Interview with ASKA3D's investor, Makoto Otsubo-2-1

2nd Chapter: 〜The Road to ASKA3D's Commercialization Part1
Interview with ASKA3D's investor, Makoto Otsubo-2-1

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Table of Contents:

  1. Participation in Asukanet and Prototype Development

Debut at Trade Shows and Significant Progress at Asukanet

Joining Asukanet and Prototype Development

In the previous interview, we heard about the story from the inception of the aerial display concept to just before joining Asukanet. Please tell us about the situation at Asukanet when you joined.

I joined Asukanet in March 2011, when The 2011 off the Pacific coast of Tohoku Earthquake occurred. I vividly remember that it occured during my relocation process from Oita to Hiroshima.

At Asukanet, we started the project with three members: the executive officer in charge of the project, the manager, and myself as the developer. Our initial mission was to travel nationwide with Mr. Fukuda (the founder of Asukanet who retired as chairman in 2020), seeking continued business with the manufacturing subcontractors. We focused on visiting companies that had been involved in the basic development, and I recall that negotiations went very smoothly.

What exactly does the basic development of ASKA3D entail?

ASKA3D's aerial display is something that has never existed before. While it was geometrically understood that it could be realized through the principle of orthogonal mirrors, manufacturing it as an actual product required a lot of research and development.

Starting from material selection to adhesive composition, vapor evaporation methods, structural issues, and other unknown problems, we worked from scratch, groping our way through unfamiliar territory until it took shape. This process can be considered as the basic development of ASKA3D.

What were the ASKA3D plates like at that time?

Initially, development started with small sizes, around 150mm square. We chose this size because it conveniently matched the dimensions of the polishing equipment available at the time.

Together with the manager, we visited subcontractors to discuss the future productization and mass production of these 150mm square plates, engaging in sales activities to gain consensus. Before joining Asukanet, I had handled not only development but also sales activities and financial matters almost by myself, so having the manager's support was immensely reassuring.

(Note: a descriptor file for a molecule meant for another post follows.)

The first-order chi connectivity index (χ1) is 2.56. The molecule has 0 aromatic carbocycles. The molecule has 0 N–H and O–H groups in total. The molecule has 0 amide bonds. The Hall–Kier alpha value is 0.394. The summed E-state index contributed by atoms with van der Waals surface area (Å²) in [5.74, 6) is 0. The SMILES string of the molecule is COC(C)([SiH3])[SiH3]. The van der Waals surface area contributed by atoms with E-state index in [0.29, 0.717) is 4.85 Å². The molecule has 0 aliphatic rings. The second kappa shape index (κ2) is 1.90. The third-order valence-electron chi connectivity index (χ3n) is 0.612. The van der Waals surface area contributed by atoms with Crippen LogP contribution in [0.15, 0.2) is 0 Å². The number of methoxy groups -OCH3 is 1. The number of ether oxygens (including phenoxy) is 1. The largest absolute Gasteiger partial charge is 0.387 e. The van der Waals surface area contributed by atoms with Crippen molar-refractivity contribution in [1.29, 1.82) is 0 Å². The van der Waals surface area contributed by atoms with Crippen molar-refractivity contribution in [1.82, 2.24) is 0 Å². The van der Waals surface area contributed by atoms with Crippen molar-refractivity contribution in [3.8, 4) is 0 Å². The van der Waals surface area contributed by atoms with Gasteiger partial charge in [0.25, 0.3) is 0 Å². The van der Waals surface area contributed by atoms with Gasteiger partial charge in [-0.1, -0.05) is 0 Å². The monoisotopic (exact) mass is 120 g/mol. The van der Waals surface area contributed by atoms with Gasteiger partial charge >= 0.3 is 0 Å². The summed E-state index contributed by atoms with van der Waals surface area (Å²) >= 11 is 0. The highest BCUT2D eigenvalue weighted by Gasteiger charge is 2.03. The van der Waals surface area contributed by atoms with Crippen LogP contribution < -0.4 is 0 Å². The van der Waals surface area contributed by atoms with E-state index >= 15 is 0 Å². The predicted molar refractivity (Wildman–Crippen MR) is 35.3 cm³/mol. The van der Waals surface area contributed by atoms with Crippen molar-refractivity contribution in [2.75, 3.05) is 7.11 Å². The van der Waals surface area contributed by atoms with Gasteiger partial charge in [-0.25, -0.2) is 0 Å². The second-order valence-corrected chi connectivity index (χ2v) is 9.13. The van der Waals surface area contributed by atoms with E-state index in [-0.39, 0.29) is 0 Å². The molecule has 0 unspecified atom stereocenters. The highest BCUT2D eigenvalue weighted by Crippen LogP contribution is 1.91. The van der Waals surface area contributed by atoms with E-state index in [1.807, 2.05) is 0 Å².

By 2011, the basic development mentioned above was largely completed, but there was a significant challenge: the images were too dim. Although aerial images have a sweet spot at a 45-degree angle, they appeared very dim even at that angle. Since our debut exhibition at a trade show was scheduled for the fall of 2011, we urgently needed to address this brightness issue.

It seems there was an issue with the brightness of the aerial images, and they were still dim when you joined Asukanet.

I had concerns about the brightness, so I made efforts during demonstrations to shine direct light onto the aerial images from a high-brightness projector to show them. At that time, the vision of commercializing the aerial display was not clear with conventional displays.

Interestingly, I actually presented twice before joining Asukanet, and the first presentation was not successful. Fortunately, Mr. Fukuda gave me another chance for a second presentation, which led to the opportunity to work on development at Asukanet.

After joining the company, we managed to resolve the brightness issue by adjusting the aspect ratio of the mirrors' pitch and height, and we somehow managed to make it in time for the fall exhibition.